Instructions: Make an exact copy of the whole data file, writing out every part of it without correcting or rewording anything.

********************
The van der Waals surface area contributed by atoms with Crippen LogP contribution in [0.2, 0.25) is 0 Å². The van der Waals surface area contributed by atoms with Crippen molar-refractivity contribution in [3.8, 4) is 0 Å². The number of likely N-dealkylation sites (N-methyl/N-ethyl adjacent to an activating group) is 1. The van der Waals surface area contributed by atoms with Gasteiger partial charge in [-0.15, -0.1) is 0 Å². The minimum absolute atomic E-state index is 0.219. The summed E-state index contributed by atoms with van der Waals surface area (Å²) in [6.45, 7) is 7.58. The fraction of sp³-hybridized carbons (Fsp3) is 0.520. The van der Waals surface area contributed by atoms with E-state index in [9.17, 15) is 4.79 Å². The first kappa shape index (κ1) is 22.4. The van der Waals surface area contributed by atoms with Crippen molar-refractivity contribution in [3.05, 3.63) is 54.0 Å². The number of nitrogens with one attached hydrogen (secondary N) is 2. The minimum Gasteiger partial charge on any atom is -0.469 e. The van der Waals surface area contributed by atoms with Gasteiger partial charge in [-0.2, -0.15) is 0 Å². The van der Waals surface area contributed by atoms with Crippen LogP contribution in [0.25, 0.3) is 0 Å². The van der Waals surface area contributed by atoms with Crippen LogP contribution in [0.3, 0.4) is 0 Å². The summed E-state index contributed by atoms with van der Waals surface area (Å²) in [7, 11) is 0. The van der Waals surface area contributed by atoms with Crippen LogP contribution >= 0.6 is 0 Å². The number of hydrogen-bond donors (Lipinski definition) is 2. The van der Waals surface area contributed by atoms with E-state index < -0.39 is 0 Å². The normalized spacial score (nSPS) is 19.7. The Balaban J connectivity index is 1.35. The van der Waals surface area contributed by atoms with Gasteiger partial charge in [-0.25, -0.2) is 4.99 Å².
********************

The van der Waals surface area contributed by atoms with Crippen LogP contribution in [0.2, 0.25) is 0 Å². The van der Waals surface area contributed by atoms with Crippen molar-refractivity contribution in [3.8, 4) is 0 Å². The number of likely N-dealkylation sites (N-methyl/N-ethyl adjacent to an activating group) is 1. The van der Waals surface area contributed by atoms with Gasteiger partial charge in [-0.15, -0.1) is 0 Å². The minimum absolute atomic E-state index is 0.219. The summed E-state index contributed by atoms with van der Waals surface area (Å²) in [6.45, 7) is 7.58. The fraction of sp³-hybridized carbons (Fsp3) is 0.520. The van der Waals surface area contributed by atoms with E-state index in [9.17, 15) is 4.79 Å². The first kappa shape index (κ1) is 22.4. The van der Waals surface area contributed by atoms with Crippen molar-refractivity contribution in [3.05, 3.63) is 54.0 Å². The number of nitrogens with one attached hydrogen (secondary N) is 2. The minimum Gasteiger partial charge on any atom is -0.469 e. The van der Waals surface area contributed by atoms with Gasteiger partial charge in [-0.2, -0.15) is 0 Å². The van der Waals surface area contributed by atoms with Crippen LogP contribution in [0.25, 0.3) is 0 Å². The van der Waals surface area contributed by atoms with Crippen LogP contribution in [0.3, 0.4) is 0 Å². The summed E-state index contributed by atoms with van der Waals surface area (Å²) in [7, 11) is 0. The van der Waals surface area contributed by atoms with Crippen LogP contribution >= 0.6 is 0 Å². The number of hydrogen-bond donors (Lipinski definition) is 2. The van der Waals surface area contributed by atoms with E-state index < -0.39 is 0 Å². The normalized spacial score (nSPS) is 19.7. The Balaban J connectivity index is 1.35. The van der Waals surface area contributed by atoms with Gasteiger partial charge in [-0.25, -0.2) is 4.99 Å².